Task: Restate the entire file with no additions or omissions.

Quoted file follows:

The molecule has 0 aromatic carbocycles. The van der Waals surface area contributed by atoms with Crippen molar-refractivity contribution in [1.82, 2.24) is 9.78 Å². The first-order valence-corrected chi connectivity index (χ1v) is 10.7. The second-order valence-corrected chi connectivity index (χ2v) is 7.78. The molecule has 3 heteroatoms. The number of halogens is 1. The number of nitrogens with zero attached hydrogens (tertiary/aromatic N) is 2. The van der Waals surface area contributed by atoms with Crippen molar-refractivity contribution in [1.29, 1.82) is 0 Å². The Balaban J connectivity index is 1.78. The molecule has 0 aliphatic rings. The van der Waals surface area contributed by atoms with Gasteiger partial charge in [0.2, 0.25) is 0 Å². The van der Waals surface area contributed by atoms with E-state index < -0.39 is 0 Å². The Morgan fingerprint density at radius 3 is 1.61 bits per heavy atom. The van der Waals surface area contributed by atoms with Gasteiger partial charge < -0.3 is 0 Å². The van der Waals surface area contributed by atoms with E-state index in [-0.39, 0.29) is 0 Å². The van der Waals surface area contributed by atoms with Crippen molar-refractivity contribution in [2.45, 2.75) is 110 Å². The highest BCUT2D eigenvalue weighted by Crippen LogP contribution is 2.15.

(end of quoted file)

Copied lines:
The molecule has 0 aromatic carbocycles. The van der Waals surface area contributed by atoms with Crippen molar-refractivity contribution in [1.82, 2.24) is 9.78 Å². The first-order valence-corrected chi connectivity index (χ1v) is 10.7. The second-order valence-corrected chi connectivity index (χ2v) is 7.78. The molecule has 3 heteroatoms. The number of halogens is 1. The number of nitrogens with zero attached hydrogens (tertiary/aromatic N) is 2. The van der Waals surface area contributed by atoms with Crippen molar-refractivity contribution in [1.29, 1.82) is 0 Å². The Balaban J connectivity index is 1.78. The molecule has 0 aliphatic rings. The van der Waals surface area contributed by atoms with Gasteiger partial charge in [0.2, 0.25) is 0 Å². The van der Waals surface area contributed by atoms with E-state index < -0.39 is 0 Å². The Morgan fingerprint density at radius 3 is 1.61 bits per heavy atom. The van der Waals surface area contributed by atoms with Gasteiger partial charge < -0.3 is 0 Å². The van der Waals surface area contributed by atoms with E-state index in [-0.39, 0.29) is 0 Å². The van der Waals surface area contributed by atoms with Crippen molar-refractivity contribution in [2.45, 2.75) is 110 Å². The highest BCUT2D eigenvalue weighted by Crippen LogP contribution is 2.15.